Prayer Changes Us

The Rev. Geoffrey Butcher, Priest-in-Charge - Trinity Episcopal Church, Russellville

When we pray we offer petitions to God seeking God’s help and nearer presence in our lives. Some prayers are offered just to praise God. Others seek forgiveness and pardon. Many are intercessory prayers asking God to help people in trouble and to heal those who are ill. We participate in God’s healing gifts with our prayers.

What we may forget in our prayer practices is that prayer changes us. When we pray for the needs of others we are often inspired to become God’s hands and feet to make a difference for those for whom we pray. When we pray for peace and the healing of hatred in our world, we may find that the best place to initiate peace is within ourselves.

Edward Hays in one of his daily devotionals recalls the anthropologist Frances Harwood who asked a Sioux elder why his people tell stories, and he answered, “In order to become human beings.” Harwood then asked, “Aren’t we all human beings already?” The old Sioux smiled and answered,

“Not everyone makes it.” Father Hays continues by asking the question whether or not we have become human beings. “To be a human is to be humane – civilized, compassionate, charitable, and kind. The opposites of these humane attributes are cruelty, selfishness, rudeness, and lack of caring.”

It is good to remember that our prayers are not only offered to help others in their troubles but are a reminder to become more humane in all that we do. When we are tempted to offer harsh words about another person, which may even be true, do we temper our talk so that we don’t contribute to the mindset of anger? Sometimes reflecting on the actions of politicians we feel that we have permission to speak as many angry words as we like. Would it not be better to withhold our temper? Again, do we say a prayer for the person who tries to engage us in road rage? Do we bless instead of curse? Do we look for the good in others or do we concentrate on their faults? When we tease others is there a hurtful note in our jest? When we see someone fail do we add our own condemnation or do we respond with compassion – “There, but for the grace of God, go I.”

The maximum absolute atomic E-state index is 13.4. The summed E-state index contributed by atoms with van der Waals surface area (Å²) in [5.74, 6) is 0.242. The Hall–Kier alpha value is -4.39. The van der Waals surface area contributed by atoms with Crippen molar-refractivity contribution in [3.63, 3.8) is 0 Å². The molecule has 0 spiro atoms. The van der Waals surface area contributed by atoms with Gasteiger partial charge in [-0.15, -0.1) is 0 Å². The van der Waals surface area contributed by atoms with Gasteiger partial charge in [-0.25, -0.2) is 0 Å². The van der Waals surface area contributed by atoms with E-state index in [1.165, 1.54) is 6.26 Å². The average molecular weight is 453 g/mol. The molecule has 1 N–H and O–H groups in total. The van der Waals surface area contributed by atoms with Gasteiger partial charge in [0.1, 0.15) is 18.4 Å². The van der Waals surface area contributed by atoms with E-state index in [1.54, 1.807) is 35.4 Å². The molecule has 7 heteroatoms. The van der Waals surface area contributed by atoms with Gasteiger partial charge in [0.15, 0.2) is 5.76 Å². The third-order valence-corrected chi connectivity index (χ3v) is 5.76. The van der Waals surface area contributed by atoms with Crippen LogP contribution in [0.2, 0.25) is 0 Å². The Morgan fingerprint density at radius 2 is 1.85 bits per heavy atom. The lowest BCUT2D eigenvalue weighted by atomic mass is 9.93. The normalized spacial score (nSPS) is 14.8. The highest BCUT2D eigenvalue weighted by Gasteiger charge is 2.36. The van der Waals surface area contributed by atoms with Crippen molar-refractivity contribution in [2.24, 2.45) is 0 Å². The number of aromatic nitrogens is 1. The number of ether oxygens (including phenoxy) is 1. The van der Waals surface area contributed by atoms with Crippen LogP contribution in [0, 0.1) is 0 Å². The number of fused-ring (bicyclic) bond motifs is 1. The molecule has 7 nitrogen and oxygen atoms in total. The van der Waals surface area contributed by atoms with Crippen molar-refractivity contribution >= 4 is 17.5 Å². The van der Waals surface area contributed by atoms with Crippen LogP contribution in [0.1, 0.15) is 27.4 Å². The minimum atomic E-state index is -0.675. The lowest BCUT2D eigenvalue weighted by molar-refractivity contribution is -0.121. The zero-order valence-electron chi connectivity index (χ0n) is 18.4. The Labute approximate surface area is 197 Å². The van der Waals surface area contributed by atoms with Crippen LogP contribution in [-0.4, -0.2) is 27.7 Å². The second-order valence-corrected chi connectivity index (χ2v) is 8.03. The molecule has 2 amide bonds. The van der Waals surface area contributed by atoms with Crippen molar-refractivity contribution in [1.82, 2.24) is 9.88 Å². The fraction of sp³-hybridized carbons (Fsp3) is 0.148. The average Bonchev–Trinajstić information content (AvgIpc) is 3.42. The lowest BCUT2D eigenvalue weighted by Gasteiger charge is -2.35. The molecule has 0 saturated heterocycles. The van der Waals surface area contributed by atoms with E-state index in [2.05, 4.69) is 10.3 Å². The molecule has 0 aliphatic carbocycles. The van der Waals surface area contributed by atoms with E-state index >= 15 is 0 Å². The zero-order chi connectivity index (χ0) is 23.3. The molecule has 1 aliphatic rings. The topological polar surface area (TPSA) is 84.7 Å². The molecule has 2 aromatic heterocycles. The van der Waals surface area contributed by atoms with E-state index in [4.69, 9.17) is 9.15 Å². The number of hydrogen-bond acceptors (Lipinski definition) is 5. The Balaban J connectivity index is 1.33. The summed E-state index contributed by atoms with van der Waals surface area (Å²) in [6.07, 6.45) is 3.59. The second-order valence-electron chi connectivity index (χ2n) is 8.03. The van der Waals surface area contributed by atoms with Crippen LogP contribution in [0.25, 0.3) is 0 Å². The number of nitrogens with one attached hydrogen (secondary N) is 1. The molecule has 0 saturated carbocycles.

I am amazed at the many opportunities we have each day to be mean-spirited. But giving into meanness doesn’t help us to be humane. It pulls us back to our rough animal instincts. And sometimes by contrast our pets can be more humane than we by forgiving our faults and continuing to love us unconditionally. If only we could offer unconditional love to everyone and learn to be truly humane. Remember to let your prayer change you.

The Rev. Geoffrey Butcher, Priest-in-Charge

Trinity Episcopal Church, Russellville

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